Bill 30, the Investing in a Diversified Alberta Economy Act, received royal assent on Dec. 9, establishing two tax credits. The Capital Investment Tax Credit (CITC) will encourage timely capital investments that offer opportunities for economic growth. The Alberta Investor Tax Credit (AITC) will encourage investors to provide entrepreneurs with greater access to the capital they need to innovate and expand. The CITC will have four application intake periods, with the first beginning Jan.16, 2017 and ending Feb. 15, 2017.

Intake for the AITC will begin Jan. 16, 2017 and will remain open until the annual budget is allocated. Investments made as of April 14, 2016 may be retroactively eligible for the AITC. For more information on eligibility criteria and how to apply, visit the CITC program and AITC program web pages. Read the Government of Alberta press release online.

WCB Update - December 15, 2016

On November 16 and 17, the WCB Panel had the pleasure of engaging nearly 100 stakeholders to discuss Alberta’s workers’ compensation system in greater detail. An array of employers, unions, employer and worker representatives, safety associations and industry associations participated at this engagement opportunity. There is now a What We Heard document available online. All of the input that gathered during the two days will be analyzed in detail and go “into the mix” – along with other listening, learning and research. It’s clear that the WCB Panel has to do a lot more work, including looking at how other jurisdictions may have addressed these issues/suggestions in their workers’ compensation systems, and how well those approaches work. All of this will be used to inform their thinking as they turn their attention to developing recommendations in the New Year. In the meantime, the panel will be hosting other engagement opportunities between now and the end of January 2017 – including the “Trend Talks” and a data symposium. The Panel will also continue to receive submissions. They had previously indicated that they would accept submissions until January 3, 2017. However, recognizing that the holiday break may make it harder for people to provide input, they have decided to extend the date. So if you have additional thoughts that you haven’t yet shared, please feel free to submit your input by January 9, 2017. Contact information is available on the WCB review panel website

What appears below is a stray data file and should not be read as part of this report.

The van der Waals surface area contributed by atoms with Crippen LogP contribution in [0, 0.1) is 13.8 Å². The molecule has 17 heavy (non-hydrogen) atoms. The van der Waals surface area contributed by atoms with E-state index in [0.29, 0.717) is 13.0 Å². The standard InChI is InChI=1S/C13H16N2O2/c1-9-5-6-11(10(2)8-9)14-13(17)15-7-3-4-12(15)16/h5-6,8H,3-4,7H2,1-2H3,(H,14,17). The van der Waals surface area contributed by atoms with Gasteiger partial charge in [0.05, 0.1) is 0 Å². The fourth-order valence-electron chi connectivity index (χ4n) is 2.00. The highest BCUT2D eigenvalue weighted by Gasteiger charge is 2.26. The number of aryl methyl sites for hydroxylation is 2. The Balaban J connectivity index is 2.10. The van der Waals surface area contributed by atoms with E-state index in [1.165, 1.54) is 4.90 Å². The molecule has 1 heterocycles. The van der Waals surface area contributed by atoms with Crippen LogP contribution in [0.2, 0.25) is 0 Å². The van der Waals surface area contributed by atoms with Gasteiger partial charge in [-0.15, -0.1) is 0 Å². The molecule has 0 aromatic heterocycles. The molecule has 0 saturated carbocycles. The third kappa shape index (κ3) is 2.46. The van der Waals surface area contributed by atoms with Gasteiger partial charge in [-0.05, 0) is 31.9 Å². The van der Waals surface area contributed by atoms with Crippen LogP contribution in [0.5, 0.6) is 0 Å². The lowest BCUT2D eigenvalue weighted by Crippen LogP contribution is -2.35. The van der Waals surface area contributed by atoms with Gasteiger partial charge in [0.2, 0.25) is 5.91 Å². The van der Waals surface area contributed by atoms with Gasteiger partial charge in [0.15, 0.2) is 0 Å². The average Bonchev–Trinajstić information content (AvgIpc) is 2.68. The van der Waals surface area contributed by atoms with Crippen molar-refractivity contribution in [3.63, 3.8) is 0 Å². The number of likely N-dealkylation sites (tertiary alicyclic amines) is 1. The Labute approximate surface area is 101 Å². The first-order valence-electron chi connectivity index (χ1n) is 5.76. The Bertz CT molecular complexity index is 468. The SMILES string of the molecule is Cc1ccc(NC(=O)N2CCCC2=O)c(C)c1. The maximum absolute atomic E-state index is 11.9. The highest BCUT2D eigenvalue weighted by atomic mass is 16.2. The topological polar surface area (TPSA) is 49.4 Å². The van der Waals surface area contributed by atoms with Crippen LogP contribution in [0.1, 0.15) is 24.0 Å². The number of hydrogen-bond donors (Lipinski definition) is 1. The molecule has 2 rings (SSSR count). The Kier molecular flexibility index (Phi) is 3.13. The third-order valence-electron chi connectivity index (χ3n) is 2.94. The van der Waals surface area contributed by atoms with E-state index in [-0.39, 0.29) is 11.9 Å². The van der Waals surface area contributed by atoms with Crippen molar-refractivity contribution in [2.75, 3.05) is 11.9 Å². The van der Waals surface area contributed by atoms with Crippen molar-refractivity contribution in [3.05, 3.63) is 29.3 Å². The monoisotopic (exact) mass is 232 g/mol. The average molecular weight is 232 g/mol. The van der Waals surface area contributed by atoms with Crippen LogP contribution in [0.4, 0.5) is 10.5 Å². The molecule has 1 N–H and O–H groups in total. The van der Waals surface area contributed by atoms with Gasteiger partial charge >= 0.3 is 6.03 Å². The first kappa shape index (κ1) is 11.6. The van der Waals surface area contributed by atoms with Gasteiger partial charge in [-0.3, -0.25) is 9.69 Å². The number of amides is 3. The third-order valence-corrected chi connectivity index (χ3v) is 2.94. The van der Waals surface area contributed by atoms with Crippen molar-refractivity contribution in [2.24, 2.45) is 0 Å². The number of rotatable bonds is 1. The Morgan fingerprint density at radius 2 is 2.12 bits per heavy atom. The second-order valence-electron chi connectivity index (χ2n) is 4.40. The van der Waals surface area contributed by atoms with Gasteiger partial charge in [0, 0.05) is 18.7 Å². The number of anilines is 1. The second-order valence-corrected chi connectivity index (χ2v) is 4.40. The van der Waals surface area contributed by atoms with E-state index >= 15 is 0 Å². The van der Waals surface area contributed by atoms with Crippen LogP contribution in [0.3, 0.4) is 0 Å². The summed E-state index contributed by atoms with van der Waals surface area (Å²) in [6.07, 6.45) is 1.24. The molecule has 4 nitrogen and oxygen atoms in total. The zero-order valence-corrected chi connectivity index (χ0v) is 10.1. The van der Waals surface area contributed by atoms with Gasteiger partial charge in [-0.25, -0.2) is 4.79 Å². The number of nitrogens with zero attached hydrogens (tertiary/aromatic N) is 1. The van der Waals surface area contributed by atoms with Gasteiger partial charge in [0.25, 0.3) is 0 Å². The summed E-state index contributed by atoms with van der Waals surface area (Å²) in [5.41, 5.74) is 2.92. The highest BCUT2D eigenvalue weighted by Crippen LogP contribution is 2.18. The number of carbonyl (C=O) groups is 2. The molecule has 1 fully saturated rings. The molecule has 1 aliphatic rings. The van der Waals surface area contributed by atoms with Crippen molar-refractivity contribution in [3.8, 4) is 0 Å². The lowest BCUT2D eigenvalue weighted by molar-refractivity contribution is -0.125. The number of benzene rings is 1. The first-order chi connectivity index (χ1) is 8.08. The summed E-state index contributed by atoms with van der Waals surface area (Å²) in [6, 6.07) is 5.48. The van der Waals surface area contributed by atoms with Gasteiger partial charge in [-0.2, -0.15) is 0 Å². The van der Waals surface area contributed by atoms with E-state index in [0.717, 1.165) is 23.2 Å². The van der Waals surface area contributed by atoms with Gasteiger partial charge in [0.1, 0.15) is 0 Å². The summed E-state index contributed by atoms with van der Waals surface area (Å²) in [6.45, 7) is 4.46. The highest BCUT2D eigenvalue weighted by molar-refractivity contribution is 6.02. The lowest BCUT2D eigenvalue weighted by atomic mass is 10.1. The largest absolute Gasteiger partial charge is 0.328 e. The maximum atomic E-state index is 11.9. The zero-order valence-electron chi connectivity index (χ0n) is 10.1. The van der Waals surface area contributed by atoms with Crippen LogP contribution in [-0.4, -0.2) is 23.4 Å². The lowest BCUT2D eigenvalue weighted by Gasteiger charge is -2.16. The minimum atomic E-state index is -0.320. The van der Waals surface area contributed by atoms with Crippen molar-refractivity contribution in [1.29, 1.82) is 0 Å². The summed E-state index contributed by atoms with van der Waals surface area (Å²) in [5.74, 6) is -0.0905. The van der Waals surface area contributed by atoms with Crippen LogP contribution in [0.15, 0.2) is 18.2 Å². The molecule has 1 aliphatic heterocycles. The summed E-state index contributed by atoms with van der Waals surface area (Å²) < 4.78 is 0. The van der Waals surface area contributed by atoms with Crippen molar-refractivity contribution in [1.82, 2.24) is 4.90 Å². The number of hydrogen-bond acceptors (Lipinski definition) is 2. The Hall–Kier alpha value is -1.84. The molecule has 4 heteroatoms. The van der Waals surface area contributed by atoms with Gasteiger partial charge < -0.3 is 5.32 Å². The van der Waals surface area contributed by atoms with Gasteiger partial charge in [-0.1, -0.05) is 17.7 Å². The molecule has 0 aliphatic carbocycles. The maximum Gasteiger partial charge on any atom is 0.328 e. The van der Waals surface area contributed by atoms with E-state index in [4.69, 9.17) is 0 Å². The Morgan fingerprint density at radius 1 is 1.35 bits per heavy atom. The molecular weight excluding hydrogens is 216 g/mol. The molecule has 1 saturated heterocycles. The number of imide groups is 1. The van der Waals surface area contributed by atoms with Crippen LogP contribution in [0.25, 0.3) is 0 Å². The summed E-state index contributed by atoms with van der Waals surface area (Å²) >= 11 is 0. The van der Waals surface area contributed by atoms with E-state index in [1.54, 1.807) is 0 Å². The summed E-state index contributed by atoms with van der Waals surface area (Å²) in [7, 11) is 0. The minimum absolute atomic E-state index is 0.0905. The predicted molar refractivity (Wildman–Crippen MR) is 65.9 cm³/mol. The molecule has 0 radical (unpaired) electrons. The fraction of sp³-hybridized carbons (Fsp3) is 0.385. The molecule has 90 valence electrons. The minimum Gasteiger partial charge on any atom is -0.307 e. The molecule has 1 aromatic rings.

Member 2 Member Discount: Daylight Electric

Getting new lights for Christmas?? Show your key tag at Daylite Electric and get 10% off the labor!

Business Beat: From the ground to the growler